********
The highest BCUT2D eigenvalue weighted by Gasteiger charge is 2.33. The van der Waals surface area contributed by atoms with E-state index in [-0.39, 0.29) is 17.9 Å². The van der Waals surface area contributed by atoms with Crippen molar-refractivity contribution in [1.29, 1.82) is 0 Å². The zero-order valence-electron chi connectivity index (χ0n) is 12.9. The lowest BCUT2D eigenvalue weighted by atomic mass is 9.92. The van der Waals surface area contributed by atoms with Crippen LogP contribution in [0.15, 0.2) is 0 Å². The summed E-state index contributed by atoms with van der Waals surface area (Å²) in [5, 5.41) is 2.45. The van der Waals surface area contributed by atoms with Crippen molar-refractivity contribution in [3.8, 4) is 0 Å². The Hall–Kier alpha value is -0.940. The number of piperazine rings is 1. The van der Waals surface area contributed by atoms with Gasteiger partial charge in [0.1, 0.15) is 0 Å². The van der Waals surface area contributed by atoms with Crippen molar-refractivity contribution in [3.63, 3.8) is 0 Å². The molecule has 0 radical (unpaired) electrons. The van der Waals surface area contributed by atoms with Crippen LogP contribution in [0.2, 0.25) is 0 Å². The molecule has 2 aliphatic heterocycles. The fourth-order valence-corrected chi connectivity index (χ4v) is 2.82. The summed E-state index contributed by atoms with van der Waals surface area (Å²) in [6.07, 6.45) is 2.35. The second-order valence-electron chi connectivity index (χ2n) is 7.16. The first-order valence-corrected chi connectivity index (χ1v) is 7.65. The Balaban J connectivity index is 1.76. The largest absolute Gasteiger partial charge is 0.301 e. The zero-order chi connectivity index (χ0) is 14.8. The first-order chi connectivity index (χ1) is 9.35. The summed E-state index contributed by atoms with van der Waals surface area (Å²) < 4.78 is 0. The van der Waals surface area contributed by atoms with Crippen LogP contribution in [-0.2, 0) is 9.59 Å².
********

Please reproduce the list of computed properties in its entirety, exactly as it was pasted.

The highest BCUT2D eigenvalue weighted by Gasteiger charge is 2.33. The van der Waals surface area contributed by atoms with E-state index in [-0.39, 0.29) is 17.9 Å². The van der Waals surface area contributed by atoms with Crippen molar-refractivity contribution in [1.29, 1.82) is 0 Å². The zero-order valence-electron chi connectivity index (χ0n) is 12.9. The lowest BCUT2D eigenvalue weighted by atomic mass is 9.92. The van der Waals surface area contributed by atoms with Crippen LogP contribution in [0.15, 0.2) is 0 Å². The summed E-state index contributed by atoms with van der Waals surface area (Å²) in [5, 5.41) is 2.45. The van der Waals surface area contributed by atoms with Crippen molar-refractivity contribution in [3.8, 4) is 0 Å². The Hall–Kier alpha value is -0.940. The number of piperazine rings is 1. The van der Waals surface area contributed by atoms with Gasteiger partial charge in [0.1, 0.15) is 0 Å². The van der Waals surface area contributed by atoms with Crippen molar-refractivity contribution in [3.63, 3.8) is 0 Å². The molecule has 0 radical (unpaired) electrons. The van der Waals surface area contributed by atoms with Crippen LogP contribution in [0.2, 0.25) is 0 Å². The molecule has 2 aliphatic heterocycles. The fourth-order valence-corrected chi connectivity index (χ4v) is 2.82. The summed E-state index contributed by atoms with van der Waals surface area (Å²) in [6.07, 6.45) is 2.35. The second-order valence-electron chi connectivity index (χ2n) is 7.16. The first-order valence-corrected chi connectivity index (χ1v) is 7.65. The Balaban J connectivity index is 1.76. The largest absolute Gasteiger partial charge is 0.301 e. The zero-order chi connectivity index (χ0) is 14.8. The first-order chi connectivity index (χ1) is 9.35. The summed E-state index contributed by atoms with van der Waals surface area (Å²) < 4.78 is 0. The van der Waals surface area contributed by atoms with Crippen LogP contribution in [-0.2, 0) is 9.59 Å².